Will uranium supply be adequate for planned nuclear electricity? This question has seen sharply differing views. The purpose of this post is to give an update, showing where we are now.
The supply situation is recently looking better, partly because of an increase in uranium supply from Kazakhstan and partly because of cutbacks in plans for new reactors in response to the Fukushima accident. Reactors are very long-lived, however, and providing sufficient long-term uranium supply when oil supply is declining due to peak oil may be a challenge.
Figure 1 shows a history of uranium consumption and uranium mined. The reason that supply from mines can be less than current uses is because some of the supply is from previously mined uranium. Back in the 1950s, 1960s, and 1970s, far more uranium was mined than was needed for peaceful purposes. A large part of this excess uranium was used by both the United States and the Soviet Union to make nuclear bombs. Some of it was stockpiled as well.
Since governments don’t normally give out details relating to strategic materials, not all of the details are known regarding the uranium mined during the early period. For example, we don’t know precisely how much uranium was mined by the Former Soviet Union (Figure 1 shows one estimate), and we don’t know how much excess military inventory Russia has today.
We do know that a large amount of this previoulsly-mined uranium has made its way to the uranium marketplace. Starting in 1994, the Russians entered into a 20 year agreement called Megatons to Megawatts to sell recycled nuclear bomb material to the United States, for use in nuclear power reactors. Since this program is scheduled to end in 2013, one question that has been raised is whether the marketplace will be able to create enough increased production soon enough, to meet the market’s needs.
Several studies were done that came to the conclusion that there likely would be a gap of some kind–too slow ramp up of new mines, or concerns about inadequate reserves, or “peak uranium.” One of these was a study in 2001 by the International Atomic Energy Agency. Another was a study by Energy Watch Group in 2006. The Oil Drum ran a series of four posts by Michael Dittmar in 2009 that also forecast shortages.
Individual commenters have questioned whether these studies were correct. The huge overhang of excess inventory depressed prices. With so much supply flowing into the marketplace from recycled bomb material and other inventory, there wasn’t a need for a great deal of current production. Perhaps the relatively low reserve numbers simply reflected the low prices of the day.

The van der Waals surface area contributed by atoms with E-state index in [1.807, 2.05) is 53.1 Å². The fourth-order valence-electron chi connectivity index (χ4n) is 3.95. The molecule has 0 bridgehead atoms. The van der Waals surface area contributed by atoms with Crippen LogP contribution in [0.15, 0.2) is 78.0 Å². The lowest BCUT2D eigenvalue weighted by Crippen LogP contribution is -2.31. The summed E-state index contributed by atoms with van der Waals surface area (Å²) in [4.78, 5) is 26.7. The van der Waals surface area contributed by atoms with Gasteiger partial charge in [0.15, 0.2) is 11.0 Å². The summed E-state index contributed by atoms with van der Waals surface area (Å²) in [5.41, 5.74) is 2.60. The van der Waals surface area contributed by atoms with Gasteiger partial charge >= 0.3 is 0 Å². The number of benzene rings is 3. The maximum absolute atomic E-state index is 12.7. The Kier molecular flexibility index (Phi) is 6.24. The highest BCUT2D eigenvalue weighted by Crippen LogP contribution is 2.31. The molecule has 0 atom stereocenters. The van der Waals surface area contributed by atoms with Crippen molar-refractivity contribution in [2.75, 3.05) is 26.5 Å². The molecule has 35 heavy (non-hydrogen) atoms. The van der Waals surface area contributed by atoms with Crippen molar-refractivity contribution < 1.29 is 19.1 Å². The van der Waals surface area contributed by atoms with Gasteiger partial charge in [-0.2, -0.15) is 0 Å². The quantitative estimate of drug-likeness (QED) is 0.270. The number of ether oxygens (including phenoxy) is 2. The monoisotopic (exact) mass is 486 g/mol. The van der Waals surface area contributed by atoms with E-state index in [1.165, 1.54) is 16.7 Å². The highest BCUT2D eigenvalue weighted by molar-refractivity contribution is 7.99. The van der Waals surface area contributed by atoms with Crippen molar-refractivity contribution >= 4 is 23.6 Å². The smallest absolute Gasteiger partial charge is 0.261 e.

Now that we are getting closer to the 2013 date, we can see better what is actually happening in the market place. We know that 2013 is not an absolute cut off. Russia may still continue to sell some recycled bomb material, although it will no longer will have an obligation to do so, and the prices will likely be higher. The United States also has a considerable amount of excess inventory that with reprocessing could be used by nuclear reactors. (See 2008 report and 2009 presentation).
We can also see from Figure 1 that for the year 2010, uranium mining is producing 78% of current use–a big improvement over the situation a few years ago. US legislation passed in 2008 placed annual quotas on Russian imports, presumably to try to help markets function more normally.
Uranium Supply and Prices
Recent uranium production is higher because of increased production from Kazakhstan. Apart from Kazakhstan, production is flat or slightly declining. Kazakhstan claims that it has the ability to eventually ramp up production to 30,000 metric tonnes per year, but indicates that it is planning an output plateau of 20,000 to 25,000 metric tonnes a year. Its production was 17,803 metric tonnes in 2010, so it is not too far from its planned plateau.
If Kazakhstan were the only source of new supply, there would likely still be a gap between demand and current production, because even at 30,000 metric tonnes, Kazakhstan wouldn’t by itself make up the shortfall, although it would come close, if no new reactors are opened. Besides Kazakhstan, there seems to be other new supply planned. From Australia we read:
YELLOWCAKE export out of Port Adelaide is poised to increase almost sevenfold over coming years.
About 5000 tonnes of uranium oxide, or yellowcake, is now shipped out of Port Adelaide, but a combination of new SA mines, the Olympic Dam expansion and new West Australian mines will lift exports to about 37,000 tonnes a year in about 15 years.
So the uranium / nuclear plant balance doesn’t look as bleak as a few years ago. Uranium production is now rising because of supply from Kazakhstan, and more production elsewhere is planned. One thing that is helping supply is higher prices.
Prices are clearly substantially higher since 2008, and these higher prices seem to be stimulating supply. (Spot prices are now $54.25, or a little higher than recent average contract prices. Most uranium is sold on long-term contracts.) It takes several years for new mines to ramp up, so some of the higher price effect is not yet being felt.
At its current price, the cost of uranium is only a small share of the price of nuclear electricity. According to the World Nuclear Association, as of March 2011, uranium costs amounted to the equivalent to 0.77 cents per kWh, which is less than one-tenth of the typical sales price of electricity. Because of this, there would seem to be “room” for uranium prices to rise further, without being a major obstacle to electricity sales.
In the United States, uranium production has varied (Figure 4). Even at the higher production levels since 2006, uranium production is still very low compared to the amount used by the United States (Figure 5).
Demand for Uranium
Clearly, the adequacy of uranium supply depends partly on demand–how many reactors are being built or being taken off-line.